Senator SINGH: Your submission talks about supporting civil society organisations in countries that still have the death penalty. That is obviously over and above what DFAT are currently doing. I think you may have been here when we discussed that with DFAT earlier, but DFAT currently fund three organisations advocating against the death penalty. On this idea or suggestion of funding civil society organisations in retentionist countries, is that done by other countries? Does the UK or the EU do that kind of work, funding NGOs in country?

Prof. Byrnes : Obviously they do it through their development assistance programs. Whether they do it specifically as part of death penalty litigation I am not sure.

Senator SINGH: What did you mean in that suggestion?

Prof. Byrnes : What we meant, I think, was that support is not just financial. There are other ways of providing, I suppose, moral and political support. There are a range of programs that the Australian government already runs, which have been very useful in providing support. For example, we had an international fellows program this last year of people from the region. That was funded by the Australian Leadership Awards, a DFAT program which brings leaders in particular areas to Australia. They have met with parliamentarians, the Human Rights Commission and a whole range of people in order to get exposure, experience and connections. So those forms of support are ones which we think are very important.

Australia, I think, also provides support to some of the regional forums, permitting or enabling people to attend those. I think the Australian government may have helped with the recent death penalty forum in Malaysia. Also—though this is not a direct funding aspect—we have a number of students undertaking graduate degrees who are actually human rights advocates at home. One, in fact, works on the death penalty in Indonesia. So, yes, we are able to draw on a range of different things, not necessarily additional financial support. But one of the programs that might have been used for this, although I do not know whether it was in the past, was the small grants program of DFAT, which I think went the way of all flesh in the budget cuts.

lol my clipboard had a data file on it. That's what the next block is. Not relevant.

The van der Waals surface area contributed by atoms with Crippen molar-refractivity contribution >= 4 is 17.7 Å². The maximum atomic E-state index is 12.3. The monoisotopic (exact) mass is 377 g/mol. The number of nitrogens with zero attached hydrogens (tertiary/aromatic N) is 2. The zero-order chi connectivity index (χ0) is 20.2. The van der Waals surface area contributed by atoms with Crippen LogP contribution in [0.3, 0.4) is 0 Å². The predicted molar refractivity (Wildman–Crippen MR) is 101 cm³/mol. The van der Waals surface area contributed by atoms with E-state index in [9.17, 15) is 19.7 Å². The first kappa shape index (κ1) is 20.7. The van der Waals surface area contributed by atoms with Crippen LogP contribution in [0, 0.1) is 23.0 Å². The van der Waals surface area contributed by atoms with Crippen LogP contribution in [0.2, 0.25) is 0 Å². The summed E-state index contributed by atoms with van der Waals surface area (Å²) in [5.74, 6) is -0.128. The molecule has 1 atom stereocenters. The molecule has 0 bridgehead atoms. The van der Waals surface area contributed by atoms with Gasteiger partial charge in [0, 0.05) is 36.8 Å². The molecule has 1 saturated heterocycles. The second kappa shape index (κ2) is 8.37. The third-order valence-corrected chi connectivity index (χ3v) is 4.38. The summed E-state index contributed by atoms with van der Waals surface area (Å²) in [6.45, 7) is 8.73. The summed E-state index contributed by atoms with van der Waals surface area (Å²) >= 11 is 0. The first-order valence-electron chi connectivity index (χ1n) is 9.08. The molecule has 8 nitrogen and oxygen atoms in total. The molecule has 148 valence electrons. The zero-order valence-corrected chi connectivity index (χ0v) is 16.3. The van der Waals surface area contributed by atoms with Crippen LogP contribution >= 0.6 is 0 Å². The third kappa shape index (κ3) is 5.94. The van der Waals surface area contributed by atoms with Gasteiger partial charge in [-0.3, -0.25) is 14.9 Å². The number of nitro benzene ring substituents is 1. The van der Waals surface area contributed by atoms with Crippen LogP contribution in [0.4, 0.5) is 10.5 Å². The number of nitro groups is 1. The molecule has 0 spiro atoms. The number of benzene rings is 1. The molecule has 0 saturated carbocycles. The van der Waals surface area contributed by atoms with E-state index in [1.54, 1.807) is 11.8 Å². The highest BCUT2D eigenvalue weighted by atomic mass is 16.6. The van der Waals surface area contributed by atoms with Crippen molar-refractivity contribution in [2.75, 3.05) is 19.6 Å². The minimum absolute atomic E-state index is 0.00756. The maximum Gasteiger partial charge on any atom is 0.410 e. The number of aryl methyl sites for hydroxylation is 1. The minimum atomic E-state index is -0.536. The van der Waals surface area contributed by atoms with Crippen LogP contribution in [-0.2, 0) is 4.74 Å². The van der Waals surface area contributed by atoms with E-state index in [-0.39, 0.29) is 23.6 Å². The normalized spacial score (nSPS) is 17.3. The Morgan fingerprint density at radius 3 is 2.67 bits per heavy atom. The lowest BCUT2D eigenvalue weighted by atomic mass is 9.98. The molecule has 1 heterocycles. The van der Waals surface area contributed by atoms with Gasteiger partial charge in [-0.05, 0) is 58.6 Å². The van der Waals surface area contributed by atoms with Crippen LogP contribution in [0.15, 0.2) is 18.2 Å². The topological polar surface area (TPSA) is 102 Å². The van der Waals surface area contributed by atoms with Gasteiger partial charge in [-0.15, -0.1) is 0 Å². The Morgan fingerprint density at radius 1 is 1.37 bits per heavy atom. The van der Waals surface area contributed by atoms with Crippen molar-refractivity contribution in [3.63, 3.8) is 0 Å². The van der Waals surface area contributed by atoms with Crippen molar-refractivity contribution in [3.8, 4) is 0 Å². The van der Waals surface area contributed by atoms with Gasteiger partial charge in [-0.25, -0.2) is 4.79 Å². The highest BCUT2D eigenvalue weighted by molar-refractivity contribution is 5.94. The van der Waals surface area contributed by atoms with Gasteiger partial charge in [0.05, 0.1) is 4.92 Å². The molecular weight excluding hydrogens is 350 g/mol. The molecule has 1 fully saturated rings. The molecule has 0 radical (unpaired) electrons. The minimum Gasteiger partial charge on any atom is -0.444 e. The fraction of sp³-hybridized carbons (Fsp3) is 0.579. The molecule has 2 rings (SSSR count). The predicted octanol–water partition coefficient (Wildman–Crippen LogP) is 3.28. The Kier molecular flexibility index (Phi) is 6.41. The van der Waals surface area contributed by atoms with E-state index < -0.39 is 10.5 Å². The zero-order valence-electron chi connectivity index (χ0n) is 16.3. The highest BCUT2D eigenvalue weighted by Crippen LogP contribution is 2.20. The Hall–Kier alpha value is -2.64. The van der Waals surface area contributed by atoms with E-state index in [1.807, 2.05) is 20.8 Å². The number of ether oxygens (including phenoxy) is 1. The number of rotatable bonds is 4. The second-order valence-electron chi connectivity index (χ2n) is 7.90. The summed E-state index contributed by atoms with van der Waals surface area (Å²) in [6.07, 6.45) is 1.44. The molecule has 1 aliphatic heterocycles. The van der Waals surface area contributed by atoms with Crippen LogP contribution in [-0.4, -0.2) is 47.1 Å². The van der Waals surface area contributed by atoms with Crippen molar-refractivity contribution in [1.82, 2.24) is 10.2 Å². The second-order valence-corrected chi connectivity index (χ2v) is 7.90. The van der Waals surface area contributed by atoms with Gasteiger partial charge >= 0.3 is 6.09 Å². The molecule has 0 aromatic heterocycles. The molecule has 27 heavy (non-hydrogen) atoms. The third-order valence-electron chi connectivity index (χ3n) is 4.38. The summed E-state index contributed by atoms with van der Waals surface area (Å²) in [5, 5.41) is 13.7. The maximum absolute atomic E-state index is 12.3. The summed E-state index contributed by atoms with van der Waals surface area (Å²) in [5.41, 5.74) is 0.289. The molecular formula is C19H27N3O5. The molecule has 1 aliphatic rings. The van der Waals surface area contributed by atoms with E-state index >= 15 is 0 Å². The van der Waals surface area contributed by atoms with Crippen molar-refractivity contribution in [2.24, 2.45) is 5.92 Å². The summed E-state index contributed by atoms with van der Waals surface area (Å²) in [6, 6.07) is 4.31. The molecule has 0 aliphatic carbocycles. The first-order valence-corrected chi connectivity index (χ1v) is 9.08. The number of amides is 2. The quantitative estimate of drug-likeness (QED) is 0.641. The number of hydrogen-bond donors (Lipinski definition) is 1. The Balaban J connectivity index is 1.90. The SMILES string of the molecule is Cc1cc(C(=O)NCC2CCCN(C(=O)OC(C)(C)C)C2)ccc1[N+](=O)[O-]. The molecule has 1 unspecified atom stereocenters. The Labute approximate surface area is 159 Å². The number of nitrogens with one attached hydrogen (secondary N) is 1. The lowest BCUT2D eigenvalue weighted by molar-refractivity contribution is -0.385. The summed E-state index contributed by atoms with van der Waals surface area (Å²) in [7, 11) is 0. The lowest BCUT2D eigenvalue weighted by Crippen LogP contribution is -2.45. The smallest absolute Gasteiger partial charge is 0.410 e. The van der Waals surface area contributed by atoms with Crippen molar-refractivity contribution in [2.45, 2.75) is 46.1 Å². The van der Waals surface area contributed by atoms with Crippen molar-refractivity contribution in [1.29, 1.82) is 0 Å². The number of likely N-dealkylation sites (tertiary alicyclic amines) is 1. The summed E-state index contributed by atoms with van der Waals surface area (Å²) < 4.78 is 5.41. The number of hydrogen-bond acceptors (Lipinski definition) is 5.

CHAIR: Just getting back to this question of what more we might have been able to do for Chan and Sukumaran in relation to international arbitration, and I must say I had not focused on the fact that there may have been other avenues available: if they had been pursued in a timely way, would they have had any influence?

Prof. Byrnes : I think the difficulty is that there were very few options one could explore without the agreement of the Indonesian government, and it did not appear that that was forthcoming.

CHAIR: Certainly, we may well have asked Indonesia to agree to us referring the issue to the UN Human Rights Committee or to the International Court of Justice, and, if they had not agreed, it would not happen.

Prof. Byrnes : It would not happen.

CHAIR: So we may have in fact asked, and we have not made a big thing of it.

Prof. Byrnes : My understanding is that there was serious consideration given to those possibilities. They may have foundered on the unlikelihood of Indonesian consent, but I do not know whether any approaches were made. I suppose that is a strategic assessment. Clearly the government decided not to go with what it may have seen as an ineffective and heavy-handed legal route for which there was no compulsion.

CHAIR: If it was a considered response, you are not criticising that response on the basis that certain outcomes could have been expected that they had underestimated?

Prof. Byrnes : No, I am not critical of that response, because I am pretty sure that all the options were weighed.

CHAIR: I am told you have written and argued that, according to the UN Human Rights Committee, drug trafficking and other crimes are not serious. I do not know whether they have put much effort into those matters. You may have heard me raising the issue with Foreign Affairs earlier about research in relation to these matters. I go back to my time at law school and Gordon Hawkins lecturing me on criminology: most executions are for murder; most murders are spontaneous; it is not going to influence somebody who is about to hit somebody. I might suffer a death penalty, so 'no deterrent effect' is the argument.

In relation to drugs, I do not know what research there is. The research in relation to murders is not the same as in relation to distributing drugs. I do not know whether there are alternative strategies. I am looking at you as somebody who is thinking about writing in these areas. Are you aware of any serious evidence in relation to alternative strategies that we could use for dealing with drugs that might avoid execution? If we were—and you may have heard the questions I put to Foreign Affairs—looking to identify others that we might partner with to support appropriate research, where might we go?

Prof. Byrnes : I am neither a criminologist nor a specialist on drug policy, so I think all I can say is that, as far as the international law relevance of the material goes, certainly in the Indonesian Constitutional Court proceedings, we were unable to find any material which would have supported the Indonesian argument that the death penalty had a unique deterrent effect. Clearly it had a deterrent effect. The question is whether it had a deterrent effect above and beyond imprisonment.